Located in Southwestern Europe, Spain, the 51st largest country, lies at the crossroads of the Mediterranean Sea and Atlantic Ocean. Spain is deep with values and architecture that date back centuries. With such a profound history, each region of Spain could easily be thought of as an independent country. Surpassing many hurdles over the last few decades has taught Spain at the end of the day all that matters is your word.
Rich with medieval architecture, Spain is plentiful with Romanesque and Gothic structures. Due to Muslim presence, Spain can also possess an unequal number of buildings that give the presence of a totally different culture. Spanish villages or ...view middle of the document...
Manners and Custom
In Spain, people firmly believe in modesty, protecting the social status of individuals, and personal pride. It is just as important as one’s integrity. They do not believe in bragging or boasting about what you can do or how smart you are. It is frowned upon. Spaniards believe in shaking hands with everyone when greeting and departing and standing close when they are talking. It is unacceptable to touch, hug or slap on the back unless you know them well. Punctuality is a must as well and they prefer to spend time with someone before doing business with them to get to know them.
In the past Spain was known to have a sharp divide between the very wealthy and very poor. In the 1980’s a large middle class developed due to tourism and industrial development. The recent recession, however, has created a spike in unemployment made up of young and immigrants. Inequalities are still a factor. Women still face discrimination in the workplace including lower wages than men and sexual harassment. The Roma are discriminated against but to a much higher degree. They are often refused housing. Immigrants from Africa and Morocco face racist acts and Muslim women are forbidden to wear their head scarves.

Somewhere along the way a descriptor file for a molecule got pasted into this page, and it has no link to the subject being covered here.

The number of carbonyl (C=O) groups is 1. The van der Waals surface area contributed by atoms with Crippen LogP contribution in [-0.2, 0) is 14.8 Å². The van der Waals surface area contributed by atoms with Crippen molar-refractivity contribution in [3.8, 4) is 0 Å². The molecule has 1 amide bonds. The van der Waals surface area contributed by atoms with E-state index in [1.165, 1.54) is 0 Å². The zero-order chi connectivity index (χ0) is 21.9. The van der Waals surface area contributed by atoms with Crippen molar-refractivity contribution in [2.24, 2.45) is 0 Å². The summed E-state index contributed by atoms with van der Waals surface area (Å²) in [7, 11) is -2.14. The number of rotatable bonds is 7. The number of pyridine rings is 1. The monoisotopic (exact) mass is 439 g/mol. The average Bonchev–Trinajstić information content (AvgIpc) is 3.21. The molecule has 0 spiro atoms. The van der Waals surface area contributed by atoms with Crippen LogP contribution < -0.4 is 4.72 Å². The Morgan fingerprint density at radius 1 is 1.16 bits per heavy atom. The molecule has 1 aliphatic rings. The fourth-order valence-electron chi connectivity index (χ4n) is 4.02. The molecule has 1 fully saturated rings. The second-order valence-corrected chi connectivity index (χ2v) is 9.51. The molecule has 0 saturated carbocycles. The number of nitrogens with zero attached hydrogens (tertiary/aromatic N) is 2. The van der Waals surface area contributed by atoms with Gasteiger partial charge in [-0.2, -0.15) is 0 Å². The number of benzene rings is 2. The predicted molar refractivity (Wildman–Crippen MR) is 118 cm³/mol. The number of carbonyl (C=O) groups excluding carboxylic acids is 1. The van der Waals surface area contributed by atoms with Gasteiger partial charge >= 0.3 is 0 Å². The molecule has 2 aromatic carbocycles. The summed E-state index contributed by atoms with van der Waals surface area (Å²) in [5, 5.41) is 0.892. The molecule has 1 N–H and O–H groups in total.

The majority of Spain is considered Catholic, yet the seminaries, monasteries and nunneries are half-empty. As little as 15% of Spanish Catholics attend mass weekly. Most rarely step foot inside a church as they do not agree with the beliefs of the Vatican on sex and contraception. There seems to be an opposition taking place between the guardians of the Catholic religion and the government. The government would like to legalize same sex marriage and promote abortion, both of which are strictly forbidden by the Catholic religion. The church in turn has asked that doctors and lawyers who are supporters of the Catholic religion not to participate in divorce cases or abortion cases.
Because Spaniards are concerned about how others perceive them, they do not like to admit when they are wrong in public, so confrontation is unadvisable. They tend to be very extroverted and outgoing. Some may seem extremely friendly upon first meeting them. Most of the younger generation can speak some English. Spaniards like to network with people from other countries. They believe in the quality of products and services coming from abroad. They tend to take their time and hate to be rushed on decision making. Face-to-face contact is the preferred method of communication as they believe this leads to building a more personal relationship. First impressions are critical.
The education system in Spain is much like the system in America as far as pre-school, primary, middle and high school, however schooling is divided into cycles. Pre-school is divided into two cycles: the first cycle is ages 0-3 and the second cycle is ages 3-6. Primary school is three cycles: the first cycle is ages 6-8, second cycle...